4. Jesus set the stage for a life of sojourning in this world where we bear witness that this world is not our home, and not our kingdom, by renouncing the establishment or the advancement of our Christian cause with the sword.


Piper is correct; the Christian cause is not to be advanced by the sword, or gun, but by the power of the preaching of the gospel which is sharper then any two edged sword, and more powerful than any AR-15, but I have yet to meet anyone who suggests that we should advance the kingdom by the tip of a bullet. I likewise affirm that this world is not my home, I'm amillennial and thus I am patiently waiting for Christ to make all things right in the world to come and thus I have no desire to try to establish any type of Christian government, or Christian power. I therefore agree with Piper perhaps more than most on this point. This world is not my home, I'm waiting for the next. But does this mean that I cannot partake in this world? Should I not buy a home in order to show unbelievers that my hope is not in this world? Should I only lease my car? Or can I be a fully functioning member of my society as I await the coming of our Lord and Savior?  

Just because this world is not my home does not mean that I cannot or should not care for it and its inhabitants.  One of the ways that I do this is by carrying a weapon in order to preserve and protect those who are sojourning with me, and even those who are sojourning to the lake of fire. Again, if my point one is correct, then carrying is a righteous way to partake in this fleeting world. 


5. Jesus strikes the note that the dominant (not the only) way Christians will show the supreme value of our treasure in heaven is by being so freed from the love of this world and so satisfied with the hope of glory that we are able to love our enemies and not return evil for evil, even as we expect to be wronged in this world.

Does Dr. Piper expect police officers to abide by this principle?  Or is it acceptable to use force when needed?  Again, as in point four, I don't have to allow evil men to trample over me in order to show that my supreme treasure is heaven. Perhaps by obeying my Lord's command to "love my neighbor" I show that my supreme treasure is heaven?  Perhaps I love my neighbor by being ready to protect her?

6. The early church, as we see her in Acts, expected and endured persecution without armed resistance, but rather with joyful suffering, prayer, and the word of God.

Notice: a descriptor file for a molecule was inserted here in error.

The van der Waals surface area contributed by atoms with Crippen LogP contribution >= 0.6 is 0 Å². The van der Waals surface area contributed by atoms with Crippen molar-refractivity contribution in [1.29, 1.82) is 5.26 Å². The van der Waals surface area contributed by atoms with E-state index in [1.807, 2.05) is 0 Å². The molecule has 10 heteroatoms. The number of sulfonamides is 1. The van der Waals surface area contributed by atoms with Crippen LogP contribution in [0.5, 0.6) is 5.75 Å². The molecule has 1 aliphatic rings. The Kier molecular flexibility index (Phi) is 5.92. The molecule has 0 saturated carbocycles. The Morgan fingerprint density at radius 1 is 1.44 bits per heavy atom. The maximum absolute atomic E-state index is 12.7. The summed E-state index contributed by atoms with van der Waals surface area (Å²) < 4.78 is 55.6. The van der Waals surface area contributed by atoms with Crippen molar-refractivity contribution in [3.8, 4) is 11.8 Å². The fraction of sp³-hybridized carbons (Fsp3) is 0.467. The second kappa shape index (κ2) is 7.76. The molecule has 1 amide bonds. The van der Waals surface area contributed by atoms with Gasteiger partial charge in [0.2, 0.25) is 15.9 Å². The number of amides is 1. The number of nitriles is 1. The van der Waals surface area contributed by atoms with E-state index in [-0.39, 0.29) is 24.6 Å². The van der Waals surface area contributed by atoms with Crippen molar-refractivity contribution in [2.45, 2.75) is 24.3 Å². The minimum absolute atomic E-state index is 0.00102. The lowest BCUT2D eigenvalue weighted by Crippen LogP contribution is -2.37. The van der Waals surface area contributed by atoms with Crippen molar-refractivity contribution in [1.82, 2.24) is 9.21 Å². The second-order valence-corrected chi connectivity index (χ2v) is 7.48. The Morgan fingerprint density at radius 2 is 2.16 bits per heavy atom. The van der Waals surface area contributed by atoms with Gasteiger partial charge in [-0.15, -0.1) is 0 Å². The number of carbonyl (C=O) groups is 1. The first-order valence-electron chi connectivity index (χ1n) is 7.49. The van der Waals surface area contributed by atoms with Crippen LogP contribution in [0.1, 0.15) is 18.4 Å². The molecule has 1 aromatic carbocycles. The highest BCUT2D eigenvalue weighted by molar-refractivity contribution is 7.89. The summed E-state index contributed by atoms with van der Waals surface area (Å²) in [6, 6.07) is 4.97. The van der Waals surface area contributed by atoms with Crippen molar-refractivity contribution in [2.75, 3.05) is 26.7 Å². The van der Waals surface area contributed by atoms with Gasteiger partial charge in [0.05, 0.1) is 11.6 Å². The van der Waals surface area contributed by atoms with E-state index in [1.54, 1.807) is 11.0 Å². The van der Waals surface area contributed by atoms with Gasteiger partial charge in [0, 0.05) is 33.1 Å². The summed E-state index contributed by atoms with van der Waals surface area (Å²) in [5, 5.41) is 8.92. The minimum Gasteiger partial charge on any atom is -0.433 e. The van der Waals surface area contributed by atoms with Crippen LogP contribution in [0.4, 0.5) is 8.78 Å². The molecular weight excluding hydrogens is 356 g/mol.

This point has already been covered. We should endure persecution. We should embrace suffering. But Jesus has already described our persecution in terms of "being delivered over to judges."  If a Christian is arrested for being a Christian and for preaching the gospel, then he or she should go peacefully just like our Lord, for this will be our "opportunity to bear witness." 

7. When Jesus told the apostles to buy a sword, he was not telling them to use it to escape the very thing he promised they should endure to the death.

Here Piper seeks to establish that when Jesus tells his disciples to take a sword with them in Luke 22, that He was not encouraging them to think in terms of literal swords, but He was simply using the sword as a symbol of preparation. I agree with Piper's interpretation of this passage. He seeks to show that this passage doesn't refute his previous 5 points. I agree. That particular passage does not refute his first five points, but I don't think that passage is necessary to refute them. Obviously, I believe that I have thus refuted all of them up until this point, otherwise I wouldn't still be typing. 




8. A natural instinct is to boil this issue down to the question, “Can I shoot my wife’s assailant?”


In all of the discussions that I have had on passivity vs. self defense have boiled down to this question. Can I protect my family? Piper responds to this question by giving seven sub-points. Some of them are valid and need to be thoughtfully considered. The overall thrust of the seven points is to communicate that each situation demands wisdom.  He says in his fourth sub-point,

"I realize that even to call the police when threatened — which, in general, it seems right to do in view of Romans 13:1–4 — may come from a heart that is out of step with the mind of Christ. If one’s heart is controlled mainly by fear, or anger, or revenge, that sinful disposition may be expressed by using the police as well as taking up arms yourself.